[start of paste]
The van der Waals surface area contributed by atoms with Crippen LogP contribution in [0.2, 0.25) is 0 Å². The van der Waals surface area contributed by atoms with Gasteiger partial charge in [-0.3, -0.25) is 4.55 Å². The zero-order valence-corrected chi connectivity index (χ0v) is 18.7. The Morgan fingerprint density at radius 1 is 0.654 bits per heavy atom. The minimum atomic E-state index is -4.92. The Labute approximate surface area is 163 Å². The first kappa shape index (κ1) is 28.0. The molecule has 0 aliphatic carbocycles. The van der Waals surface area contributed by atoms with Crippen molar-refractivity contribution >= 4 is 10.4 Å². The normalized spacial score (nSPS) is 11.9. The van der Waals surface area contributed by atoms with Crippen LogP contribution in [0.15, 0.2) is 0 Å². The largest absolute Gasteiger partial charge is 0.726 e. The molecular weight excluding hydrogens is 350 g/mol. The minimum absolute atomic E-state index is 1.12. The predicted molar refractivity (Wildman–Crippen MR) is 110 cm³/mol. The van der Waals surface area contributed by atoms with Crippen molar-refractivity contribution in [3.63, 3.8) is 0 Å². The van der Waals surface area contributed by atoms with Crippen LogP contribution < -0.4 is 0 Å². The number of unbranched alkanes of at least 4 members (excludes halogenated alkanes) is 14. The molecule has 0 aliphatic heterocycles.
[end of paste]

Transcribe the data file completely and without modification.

The van der Waals surface area contributed by atoms with Crippen LogP contribution in [0.2, 0.25) is 0 Å². The van der Waals surface area contributed by atoms with Gasteiger partial charge in [-0.3, -0.25) is 4.55 Å². The zero-order valence-corrected chi connectivity index (χ0v) is 18.7. The Morgan fingerprint density at radius 1 is 0.654 bits per heavy atom. The minimum atomic E-state index is -4.92. The Labute approximate surface area is 163 Å². The first kappa shape index (κ1) is 28.0. The molecule has 0 aliphatic carbocycles. The van der Waals surface area contributed by atoms with Crippen molar-refractivity contribution >= 4 is 10.4 Å². The normalized spacial score (nSPS) is 11.9. The van der Waals surface area contributed by atoms with Crippen LogP contribution in [0.15, 0.2) is 0 Å². The largest absolute Gasteiger partial charge is 0.726 e. The molecular weight excluding hydrogens is 350 g/mol. The minimum absolute atomic E-state index is 1.12. The predicted molar refractivity (Wildman–Crippen MR) is 110 cm³/mol. The van der Waals surface area contributed by atoms with Crippen molar-refractivity contribution in [3.63, 3.8) is 0 Å². The van der Waals surface area contributed by atoms with Crippen LogP contribution < -0.4 is 0 Å². The number of unbranched alkanes of at least 4 members (excludes halogenated alkanes) is 14. The molecule has 0 aliphatic heterocycles.